Episodes in Early Modern and Modern Christian-Jewish Relations: Diasporas, Dogmas, Differences
The history of the Christian-Jewish relations is full of curious, intense, and occasionally tragic episodes. In the dialectical development of the Western monotheistic religions, Judaism plays the role of the “thesis”, of the origins and background for the rise of Christianity and Islam. With the rise of Christianity, Judaism was progressively marginalized, since it was denied the same essence and validity of Christianity, which grew immensely in terms of spiritual and secular power. Christian scholars since the Middle Ages looked at Judaism as at the “broken staff” in the evolutionist line of religion, to quote the insightful work of the late Frank E. Manuel. At the same time, while re-discovering Judaism, Christian scholars redefined themselves, and Christianity as well. However, while Christianity encompassed many sects and many nations, the relatively weak diversity within Judaism, the religion of a single nation, seemed to hinder its evolution and development. While the intellectual battle was fought in a scholarly way, the emergence of the Christian State condemned the Jews to perpetual discrimination and occasional toleration, until a lay State, Nazi Germany, threatened the survival of the Jewish people. Neutral controversial works became powerful extermination tools when used in the political arena. This volume casts light on some crucial episodes in the long dialectics within the same intellectual and religious framework, touching upon themes such as the conception of time future in the age of Spinoza, the early encounters of Judaism and Christianity in eighteenth-century England, the memory of the Shoah, and the political revolution present in the system of the Jewish Commonwealth. From early to late Modernity, there is a history of friendship and diffidence, mutual understanding and dramatic disagreements, which, even today, largely conditions the Western intellectual world.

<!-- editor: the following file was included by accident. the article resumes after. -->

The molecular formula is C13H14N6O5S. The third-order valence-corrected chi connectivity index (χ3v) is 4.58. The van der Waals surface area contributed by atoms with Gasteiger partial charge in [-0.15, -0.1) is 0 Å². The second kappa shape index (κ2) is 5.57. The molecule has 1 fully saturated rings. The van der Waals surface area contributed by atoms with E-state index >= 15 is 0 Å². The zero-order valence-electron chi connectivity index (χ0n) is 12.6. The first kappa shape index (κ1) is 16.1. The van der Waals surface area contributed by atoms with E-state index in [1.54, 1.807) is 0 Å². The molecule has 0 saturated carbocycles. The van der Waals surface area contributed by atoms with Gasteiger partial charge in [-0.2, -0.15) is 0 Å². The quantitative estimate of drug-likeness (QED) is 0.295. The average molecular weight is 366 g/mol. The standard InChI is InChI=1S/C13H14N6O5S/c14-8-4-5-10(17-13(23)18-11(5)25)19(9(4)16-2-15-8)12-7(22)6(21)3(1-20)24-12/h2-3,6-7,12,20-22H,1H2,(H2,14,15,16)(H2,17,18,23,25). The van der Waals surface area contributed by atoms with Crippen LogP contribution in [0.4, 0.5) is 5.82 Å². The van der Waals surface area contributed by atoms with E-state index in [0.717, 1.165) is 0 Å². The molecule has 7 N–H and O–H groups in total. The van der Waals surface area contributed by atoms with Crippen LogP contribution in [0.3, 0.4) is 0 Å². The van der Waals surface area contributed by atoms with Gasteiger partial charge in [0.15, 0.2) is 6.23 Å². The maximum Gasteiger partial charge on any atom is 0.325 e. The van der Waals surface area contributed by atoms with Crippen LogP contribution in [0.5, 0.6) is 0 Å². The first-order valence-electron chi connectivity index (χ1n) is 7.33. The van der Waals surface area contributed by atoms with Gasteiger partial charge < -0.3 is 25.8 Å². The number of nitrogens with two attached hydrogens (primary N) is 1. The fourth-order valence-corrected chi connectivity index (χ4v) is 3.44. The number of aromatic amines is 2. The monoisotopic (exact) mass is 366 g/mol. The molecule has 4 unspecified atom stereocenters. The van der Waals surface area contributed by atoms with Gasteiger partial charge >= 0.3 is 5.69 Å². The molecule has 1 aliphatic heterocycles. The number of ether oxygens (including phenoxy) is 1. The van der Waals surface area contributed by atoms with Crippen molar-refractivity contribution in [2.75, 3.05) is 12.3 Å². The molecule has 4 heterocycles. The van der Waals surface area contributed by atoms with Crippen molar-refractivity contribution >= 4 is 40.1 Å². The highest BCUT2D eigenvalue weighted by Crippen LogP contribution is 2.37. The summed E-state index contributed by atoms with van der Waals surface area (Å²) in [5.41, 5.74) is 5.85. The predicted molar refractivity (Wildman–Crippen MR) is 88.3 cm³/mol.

Paolo L. Bernardini is Professor of Early Modern European History at the University of Insubria, Italy. He was inaugural Fellow of the Notre Dame Institute for Advanced Study in 2011, and inaugural Senior Fellow at the Maimonides Centre for Advanced Studies-Jewish Skepticism at the University of Hamburg in 2015–2016, where he completed the first edition of the unpublished Latin manuscript Porta Veritatis (1634–1640) by Benedetto Pinelli. His publications in the area of Christian-Jewish relations include The Jews and the Expansion of Europe to the West 1450–1800 (2001) and The Jews: Instructions for Use. Four Eighteenth-Century Projects for the Emancipation of the European Jews (2012). His publications in Italian include Reasons for Naturalizing the Jews in Great Britain and Ireland (1714) (1998) and La questione ebraica nel tardo illuminismo tedesco (1992), devoted to the work of C. W. Dohm.
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